HKPS::When you began working in this space did you plan any systems for the overall set up or did you let things evolve organically? How did past studio spaces or systems influence this space?
SL::Right away, I had shelves built for the closets so that I could finally unpack 15 years of a life in textiles; mainly yarn, books and fabric. I had moved into this studio from a much smaller space, mainly because I had purchased a dobby loom that wouldn’t fit into the space I had. So once I had the shelves built, loom set up and brought in two work benches, I got to work.
HKPS:: Do you consider yourself to be an organized person? How or where (another artist or gallery?) did you learn your organizing habits and systems?
SL:: I do think of myself as organized, but only to a certain degree. I get things into piles or certain neat sections, but then it stops there and I don’t really problem solve much beyond that. I would call it a marriage between neatness and organization, enough of both so that I know where things are when I need them and don’t go crazy tripping over stuff in my way but not organized to a finer level beneath serving that purpose. I am a German/Dutch hybrid who grew up in a well-kept but not airless house so I think it comes naturally. There are pictures of me as a child in a dirndl vacuuming and even now, I have a bit of a reputation for wielding a broom. I do like a clean floor.
HKPS:: What tips can you offer regarding your use of schedules, systems, tools or processes that help you maintain organization in your studio? Do you purge, clean or de-clutter your supply stash and space on a regular basis?
SL:: I do purge, though not more than once every few years. I am trying with a capital T to not collect more than I need, though orphaned looms still seem to find their way to me, as do stashes of yarn. I am still using yarn that I bought 15 years ago so I am loathe to purge yarn or fabric but I do go through and get rid of newspaper/magazine clutter on a regular basis. I have to vacuum after every weaving project and especially during long phases on the dobby as it produces large lint rolls. I also have a fairly public space, and people visit the studio weekly, as well as attend monthly meetings there. So I feel some compulsion to keep a presentable space for that reason as well.
HKPS:: Please describe how creative cycles of organization or dis-organization affect your creative process? Are there certain phases of projects that are more or less organized? (ex. I can’t focus unless things are put away, creative chaos inspires me, things get messy as I work but I clean up at the end of projects)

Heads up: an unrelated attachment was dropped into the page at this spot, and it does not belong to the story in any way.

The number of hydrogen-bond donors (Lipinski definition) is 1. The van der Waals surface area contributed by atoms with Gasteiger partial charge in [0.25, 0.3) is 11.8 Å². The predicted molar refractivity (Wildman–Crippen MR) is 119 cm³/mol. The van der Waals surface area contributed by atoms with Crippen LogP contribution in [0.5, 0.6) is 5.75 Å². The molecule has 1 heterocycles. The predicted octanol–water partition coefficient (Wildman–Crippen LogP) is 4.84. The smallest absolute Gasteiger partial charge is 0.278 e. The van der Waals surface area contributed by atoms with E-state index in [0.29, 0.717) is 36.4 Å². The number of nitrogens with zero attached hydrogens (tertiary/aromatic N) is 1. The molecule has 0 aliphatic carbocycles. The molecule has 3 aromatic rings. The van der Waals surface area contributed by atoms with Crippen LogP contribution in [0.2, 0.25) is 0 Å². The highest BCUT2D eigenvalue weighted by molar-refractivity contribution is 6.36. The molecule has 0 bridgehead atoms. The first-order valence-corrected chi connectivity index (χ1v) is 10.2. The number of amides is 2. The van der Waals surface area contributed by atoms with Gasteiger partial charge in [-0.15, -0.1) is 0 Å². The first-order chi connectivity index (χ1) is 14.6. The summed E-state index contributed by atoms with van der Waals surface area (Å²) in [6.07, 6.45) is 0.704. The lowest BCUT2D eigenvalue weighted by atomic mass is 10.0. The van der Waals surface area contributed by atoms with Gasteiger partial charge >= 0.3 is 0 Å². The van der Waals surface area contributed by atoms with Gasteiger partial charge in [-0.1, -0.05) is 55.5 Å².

SL:: I would fall into the let-it-get-messy-til-I’m done category. I don’t like to take the time to clean while I’m in the zone – what’s the point? It is an art studio! I have also had moments where I’ve been going through boxes of things, looking for something, and found something totally different that took me into a whole new realm of inquiry and so to a certain degree, I think having things laid out all over the place can be productive for creative fermentation. But of course, after a while, I find I simply have to push things out of the way to move forward with a certain project. And that’s where the cleaning up so I don’t trip over my piles comes into play.
HKPS:: How much thought do you give to your artistic body of work in terms of historic value and the overall legacy you will leave behind? How do you store/archive your work or records?
SL:: I have tried to be consistent in maintaining a print and digital portfolio, but the digital version gets harder and harder to keep up as computers die and methods of storage evolve. I would actually welcome some instruction on digital backup.
(HKPS-I’ll be considering in what way I may be able to provide assistance with this)
Maintaining a print portfolio however is a fun and immediately gratifying way to quickly show the range of my work. I also maintained a blog from the time I first moved into this studio until last spring – about 5 years – and last year had it published. This was an amazing thing for me to hold in my hands. The sheer heft of the resulting book made me appreciate how much of my work consists of my writing about it! Regarding the work itself, I have kept track of where all the big pieces have gone though could do a better job of documenting that. I recently started consciously keeping or gifting bits of my work to family members so that I could guarantee having examples of it left to my loved ones. This has felt a bit selfish and even macabre, but as a female artist, and especially one whose medium is fiber, that ghetto child of the art and craft world, I think it is even more important that I document and preserve my own ouvre. You never know how important it may be to someone one day.